As a school-based SLP, I cannot qualify any student for services if it does not “affect academic performance.” Stuttering is no exception to that rule. How stuttering affects academics can vary across students. But there are a few common aspects I look for during the evaluation process.
Here are 4 ways that stuttering affects academics. This list is great to share with parents and teachers as well!
1. Class participation
This one to me is the most common and the most obvious. Here are a few questions to ask when thinking about class participation.
- Is the student raising their hand as much as the other students?
- Are the child’s answers as long and complex as their peers?
- Is the student actively participating in group times?
- Is the child being called on as much as others?
Students who stutter may withdraw in class or avoid speaking situations that cause anxiety. This becomes more common as students get older and become more self-aware.
Secondly, stuttering can sometimes affect a child’s confidence. And poor self-confidence can negatively affect educational performance. A past study showed that second to cognitive factors (like IQ), confidence was the next best predictor of academic performance.
Bullying can also be a significant problem among students who stutter, which can be a detriment to self-confidence. We can help our students avoid this through educating teachers and peers. I love this program for minimizing bullying by Stuttering Therapy Resources, for instance. It’s a comprehensive resource that helps SLPs collaborate with teachers, parents, and students to combat bullying.
3. Social Clubs
Social clubs and activities can additionally be difficult for students who stutter. In a 2017 study, research showed that children with stuttering have considerable difficulties in the interactions with students and teachers.
Additionally, it was observed that children with stuttering exhibited negative attitudes towards participating in academic activities or taking part in social activities. In addition to these, other children have a lack of social interaction with those who stutter.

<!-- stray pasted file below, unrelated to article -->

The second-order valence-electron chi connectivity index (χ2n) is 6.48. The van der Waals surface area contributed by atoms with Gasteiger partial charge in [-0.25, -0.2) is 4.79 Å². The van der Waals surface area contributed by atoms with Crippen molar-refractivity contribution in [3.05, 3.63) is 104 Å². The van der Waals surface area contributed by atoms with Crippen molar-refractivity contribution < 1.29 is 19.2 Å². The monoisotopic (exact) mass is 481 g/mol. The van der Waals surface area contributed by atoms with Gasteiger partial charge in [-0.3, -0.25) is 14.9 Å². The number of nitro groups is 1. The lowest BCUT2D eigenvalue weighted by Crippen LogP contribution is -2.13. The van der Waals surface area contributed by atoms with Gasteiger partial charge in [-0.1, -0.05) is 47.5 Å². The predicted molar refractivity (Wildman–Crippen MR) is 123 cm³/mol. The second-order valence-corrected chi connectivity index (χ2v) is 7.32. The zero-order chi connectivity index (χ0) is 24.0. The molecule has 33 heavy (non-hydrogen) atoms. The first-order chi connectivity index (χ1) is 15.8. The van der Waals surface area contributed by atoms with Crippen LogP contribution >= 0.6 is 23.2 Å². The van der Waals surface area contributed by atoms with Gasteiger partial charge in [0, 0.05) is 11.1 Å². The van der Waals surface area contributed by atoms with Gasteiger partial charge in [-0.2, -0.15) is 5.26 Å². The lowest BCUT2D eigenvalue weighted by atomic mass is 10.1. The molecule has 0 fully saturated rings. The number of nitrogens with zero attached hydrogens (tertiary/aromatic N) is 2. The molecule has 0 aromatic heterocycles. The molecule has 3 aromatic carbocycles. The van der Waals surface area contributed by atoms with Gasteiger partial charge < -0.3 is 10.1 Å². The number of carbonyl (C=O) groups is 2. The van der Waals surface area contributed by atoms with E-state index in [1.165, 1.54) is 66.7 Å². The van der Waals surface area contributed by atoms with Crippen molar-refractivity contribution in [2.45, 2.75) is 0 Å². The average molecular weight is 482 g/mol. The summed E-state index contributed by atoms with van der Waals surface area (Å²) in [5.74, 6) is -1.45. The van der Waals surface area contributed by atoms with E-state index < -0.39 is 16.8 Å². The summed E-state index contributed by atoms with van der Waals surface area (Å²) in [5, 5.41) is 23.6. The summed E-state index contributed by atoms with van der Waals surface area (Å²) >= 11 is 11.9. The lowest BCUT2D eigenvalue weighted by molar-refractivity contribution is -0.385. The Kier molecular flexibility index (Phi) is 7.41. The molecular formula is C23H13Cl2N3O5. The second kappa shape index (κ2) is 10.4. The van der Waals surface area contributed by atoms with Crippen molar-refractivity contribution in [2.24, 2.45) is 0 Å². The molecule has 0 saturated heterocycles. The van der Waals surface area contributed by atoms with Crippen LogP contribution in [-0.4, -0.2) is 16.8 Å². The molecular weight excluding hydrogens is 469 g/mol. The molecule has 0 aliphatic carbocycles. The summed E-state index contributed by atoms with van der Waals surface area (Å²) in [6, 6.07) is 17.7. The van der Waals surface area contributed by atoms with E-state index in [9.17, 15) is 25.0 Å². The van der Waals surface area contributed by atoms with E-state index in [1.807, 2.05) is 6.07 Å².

4. Learning and Grades
That same 2017 study revealed that negative attitudes caused children with stuttering to fall behind in learning concepts and skills during their education. When students avoid speaking or refuse to participate in classroom activities, that in turn affects their grades and ability to learn important concepts.
These are some great reasons for SLPs to be aware of the student’s performance in the classroom. You could also think about creating goals around increasing confidence and class participation.
Finally, there are a few suggestions that I like to give teachers to help enhance fluency and the student’s overall communication:
- Provide a good fluency model.
- Improve the child’s self-esteem.
- Allow students to speak for themselves and be patient when they are speaking.
- Do not give simplistic advice while they are stuttering.
- Pay attention to what they are saying so they know they are understood.
- Be aware of the reactions of their classmates.
- Create a good communication environment – Make sure to create a positive and supportive communication environment for all children.
I tell you all this so that you can understand the impact of good stuttering therapy and the importance of helping kids cope with the social/emotional aspects of it. You can grab several resources to target these areas in my free resource library or in the Interactive Fluency Binder!